“For as many problems the prime minister has had going on with the We scandal and everything like that, in a united country, under common sense with the physical distancing and the mask, you see a lot more unification up here to, for example, get the Coronavirus under control than Trump who has been a conspiracy theorist almost," Peterson said.
He points to Trump’s approach on the world pandemic, which was not deterred when he himself contracted COVID-19 and spread it to many others.
And that approach has bred a similar attitude with many Americans not following established safety protocols.
“Canada has less cases total than the U.S. has had deaths since the virus has started,” said Peterson. “It’s staggering to me.
“It’s maddening to think that one person can cause so much division in a country rather than trying to unite it under a common goal.”
Peterson, like so many others, was shocked when Trump won the election in 2016 but he’s hopeful that Trump won’t see success this time around.
Through news coverage, Peterson senses that the typical Red States are trending more Democratic this year.
“This president has had more scandals in a four-year period than I believe any president in modern history,” he said. “It’s turned a lot of people off and you can see that in the polls.
“I can only hope America has seen the error of its ways.”
He hopes Biden’s election will correct some of those errors and help bring the nation back on track, particularly during the critical first 100 days as president to counteract some of Trump’s measures.
“I'm really hopeful he can get a lot of stuff done. Because the States is in an absolute mess right now.”
THE RELCOUNT STATE
James Miller can only shake his head because he’s had no luck registering his vote in Florida, which the New York Times calls the Recount state.
In a fairly straightforward procedure, the former Toronto businessman who retired in Penetanguishene and winters in Florida registered to vote and waited with anticipation for his ballot to arrive via email. But it never did and Miller isn’t confident it ever will, given reports of voting issues in Pinellas County where he votes.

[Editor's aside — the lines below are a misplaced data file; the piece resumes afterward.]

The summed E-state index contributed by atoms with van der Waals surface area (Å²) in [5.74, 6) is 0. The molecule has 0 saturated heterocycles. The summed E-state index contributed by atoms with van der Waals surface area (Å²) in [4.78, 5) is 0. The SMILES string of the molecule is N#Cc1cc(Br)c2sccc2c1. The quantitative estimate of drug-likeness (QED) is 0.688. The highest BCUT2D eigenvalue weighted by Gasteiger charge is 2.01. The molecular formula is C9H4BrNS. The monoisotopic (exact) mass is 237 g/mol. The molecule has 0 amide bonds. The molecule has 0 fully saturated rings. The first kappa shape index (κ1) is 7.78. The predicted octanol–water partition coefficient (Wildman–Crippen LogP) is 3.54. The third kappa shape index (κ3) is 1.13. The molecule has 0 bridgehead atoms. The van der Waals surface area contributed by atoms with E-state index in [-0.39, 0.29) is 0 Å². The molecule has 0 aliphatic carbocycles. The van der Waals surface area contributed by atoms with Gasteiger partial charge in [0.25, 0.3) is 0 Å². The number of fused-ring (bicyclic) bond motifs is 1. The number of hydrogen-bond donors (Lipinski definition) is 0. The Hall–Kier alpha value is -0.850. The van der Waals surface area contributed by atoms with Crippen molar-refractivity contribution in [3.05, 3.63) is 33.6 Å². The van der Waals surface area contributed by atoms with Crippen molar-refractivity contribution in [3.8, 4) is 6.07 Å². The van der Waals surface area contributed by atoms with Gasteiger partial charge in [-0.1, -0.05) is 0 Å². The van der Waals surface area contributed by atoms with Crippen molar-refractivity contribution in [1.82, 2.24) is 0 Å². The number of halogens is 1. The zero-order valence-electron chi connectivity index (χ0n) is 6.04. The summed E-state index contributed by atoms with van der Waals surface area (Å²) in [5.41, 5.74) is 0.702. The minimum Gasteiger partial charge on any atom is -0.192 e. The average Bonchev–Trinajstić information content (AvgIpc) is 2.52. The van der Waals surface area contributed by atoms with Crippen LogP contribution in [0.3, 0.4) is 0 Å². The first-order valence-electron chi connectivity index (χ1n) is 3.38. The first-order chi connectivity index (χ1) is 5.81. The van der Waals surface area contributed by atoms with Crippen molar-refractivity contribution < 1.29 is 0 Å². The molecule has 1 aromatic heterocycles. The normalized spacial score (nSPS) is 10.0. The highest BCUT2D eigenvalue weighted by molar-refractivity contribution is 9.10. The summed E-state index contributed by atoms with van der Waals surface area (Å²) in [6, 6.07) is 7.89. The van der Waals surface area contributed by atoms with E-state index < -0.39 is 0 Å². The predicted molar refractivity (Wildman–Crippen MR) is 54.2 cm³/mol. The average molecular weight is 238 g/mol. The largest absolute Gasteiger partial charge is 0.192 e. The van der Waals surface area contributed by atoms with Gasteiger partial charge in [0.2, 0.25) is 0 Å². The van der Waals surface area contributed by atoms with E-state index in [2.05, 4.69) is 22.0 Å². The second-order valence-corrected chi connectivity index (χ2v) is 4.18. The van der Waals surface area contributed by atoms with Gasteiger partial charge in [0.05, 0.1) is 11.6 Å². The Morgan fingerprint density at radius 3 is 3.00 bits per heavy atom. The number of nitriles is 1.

In fact, voting concerns in the U.S. election have already surfaced. An investigation by USA Today and Columbia Journalism predicts that absentee ballot rejections are expected to reach historic levels during this year’s U.S. federal election.
If half of the nation votes by mail, the news organizations say at least 1.03 million absentee ballots could be tossed.
Miller was raised in Canada to American citizens as a dual citizen and regularly celebrated significant holidays in the U.S., where he also lived for a year. He came from a family of Republicans on one side and Democrats on another, and Miller did lean Republican, but he hasn’t strictly adhered to any party lines in Canada or the U.S.
“John McCain was the last Republican I voted for, the last Republican who I would really call a Republican,” he said. “There’s no Republican Party anymore, they’re not Conservative like you and I know Conservative. I guess I’m a Democrat now. I think Biden, considering what’s happened, he’s a fine choice.
“America has totally lost its way. It’s a mess.”
Springwater’s Dillard, in fact, feels so strongly that he’s initiated family discussions about what they might do if they’re uncomfortable with the next government that is formed. Although he and his wife live here, their three children and two great grandchildren live in the U.S. - and they're all equipped with dual citizenships.
That means they have options that other Americans typically don’t have and can come to Canada if they’re unhappy with the political climate in the U.S. following the election.
Gangloff hopes for change but isn’t convinced it will be sweeping. And he’s concerned that Trump mollified his base by suggesting that if he loses, it would only be as a result of a rigged vote.
“It’s an interesting time and I do hope we see some change because Trumpism isn’t the way we need to work in the world. It will be an interesting next couple of weeks.”